One car, eight days, 2,200km, two drivers, hundreds of sheep, surprisingly beautiful weather and diverse landscapes. Iceland blew our minds.
Iceland is a country that got me curious a few years ago, way before I see landscape photos. How did such a small country manage to get into such a financial crisis? How is there so many international pop & rock stars in a country of 350,000 inhabitants? The only country in the world that has more female the male representation in parliament, interesting!?
Our itinerary: self-drive, the North and Westfjords
Our itinerary has its pros ands cons: Eight days was very short. If I say we drove on average 315km per day over 7 days, it wouldn’t mean much as the road isn’t linear. The North and Westfjords road are partly gravel roads, slowing down the pace, also we alternated days of driving and days where we had more time to hike and discover.The country is unique, the landscape being the most obvious component but its history, culture and insular nature give Iceland its singular aspect. The fact that the total population is only just above 300,000 inhabitants – and 4 times as many sheep – is the first surprising element when one hits the road. Since the financial crisis in 2008 and Eyjafjallajökul ash eruption in 2010, Iceland became a popular tourist destination and the lonely country absorbs up to 1.3m tourists per year, mostly during the more clement summer months. A number that Versailles wouldn’t fret about but still, it’s 4x the country’s entire population and at times can make it feel a bit overcrowded. Think buses of German pensioners coming en masse to photograph a waterfall. That being said, we travelled during the busiest period of the year: the hump period between July and August, also right on the Icelandic bank holiday; and still it was absolutely manageable, provided we avoided the tourist buses. After a short overnight stop in Reykjavik and a delicious dinner at Dill (how do they actually grow tomatoes in their garden is beyond me!?), we headed North to Àkureyri and rented a car. From there, we almost never drove Route 1, which is where most of the traffic is. Dust trails have been our friends and our brand new rental white Golf turned into a muddy ash colour, for as much as we tried to wash it, the sparkly white would be covered in a thick layer of ash and dust after 10min. We left the most popular touristy points of the Golden circle for the end of the trip (Geysir, the Blue Lagoon etc), and tried to see those places at the end of the day, past 6pm when most buses are on their way back to Reykjavik. So we started with a flight north to Akureyri where we hired a car, and from there drove North and west, towards the WestFjords, the middle peninsula Snaefelsness, and south for a couple of days, towards Vik, and dropped the car back at the rental car.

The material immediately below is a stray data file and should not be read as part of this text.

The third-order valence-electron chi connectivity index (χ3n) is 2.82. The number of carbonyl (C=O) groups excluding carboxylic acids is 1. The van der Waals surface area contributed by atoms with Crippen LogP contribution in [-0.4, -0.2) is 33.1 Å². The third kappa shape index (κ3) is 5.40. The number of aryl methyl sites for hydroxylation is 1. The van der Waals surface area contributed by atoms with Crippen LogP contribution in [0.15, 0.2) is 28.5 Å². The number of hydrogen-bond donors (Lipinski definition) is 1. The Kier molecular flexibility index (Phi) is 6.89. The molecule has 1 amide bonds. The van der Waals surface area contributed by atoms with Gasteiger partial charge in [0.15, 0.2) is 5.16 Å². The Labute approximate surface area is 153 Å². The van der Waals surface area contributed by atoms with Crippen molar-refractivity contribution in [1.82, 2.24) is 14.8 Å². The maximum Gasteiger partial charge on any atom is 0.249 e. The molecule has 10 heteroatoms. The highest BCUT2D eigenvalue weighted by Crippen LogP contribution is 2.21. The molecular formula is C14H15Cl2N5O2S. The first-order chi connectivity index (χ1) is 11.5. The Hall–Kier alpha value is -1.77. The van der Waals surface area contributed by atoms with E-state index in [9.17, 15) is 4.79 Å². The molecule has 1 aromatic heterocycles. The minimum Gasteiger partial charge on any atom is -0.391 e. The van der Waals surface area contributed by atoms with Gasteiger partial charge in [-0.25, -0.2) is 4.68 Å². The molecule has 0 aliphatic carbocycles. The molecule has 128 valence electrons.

A bit of planning goes a long way…
Iceland can be pretty expensive, especially as the the Icelandic Krona [ISK] feels strong. However planning goes a long way: Flights, when booked in advance can be reasonable, a few low cost airlines now have regular itineraries (WOW, Easyjet and the more traditional Icelandair have direct flights from London). Hotels are definitely on the steep side, however there are a lot of more affordable and decent quality guest houses, again, the best quality for money fills up first…I booked my tickets about 7 months prior to the trip and hotels from 6 months early for the places I really meant to go, down to last minute for the last night of our trip.
We opted for a little mix of AirBnB in cities, guesthouses in the countryside and one nice hotel, the Budir hotel, in Snaefelsness.
The car rental could have been cheaper but we needed to find a country-wide provider that would let us take and give the car back in different locations.
Road conditions and weather – the official site, updated several times a day.
for accommodation bookings I used AirBnB, especially in bigger cities, Booking, and Icelandic Farm Holidays, I particularly liked their map view
For a short trip, the so-called “Golden Circle” would be already amazing. There is so much to it! Being easily accessible from Reykjavík as a base, the only inconvenient is that it gets quite busy.
My favourite part of our itinerary? Hard to choose! Although if had to, I would say the Snæfellsness peninsula. To me it had the right mix of “raw diamond” beauty and infrastructure…but then what about the Westfjords? I just shall write another article!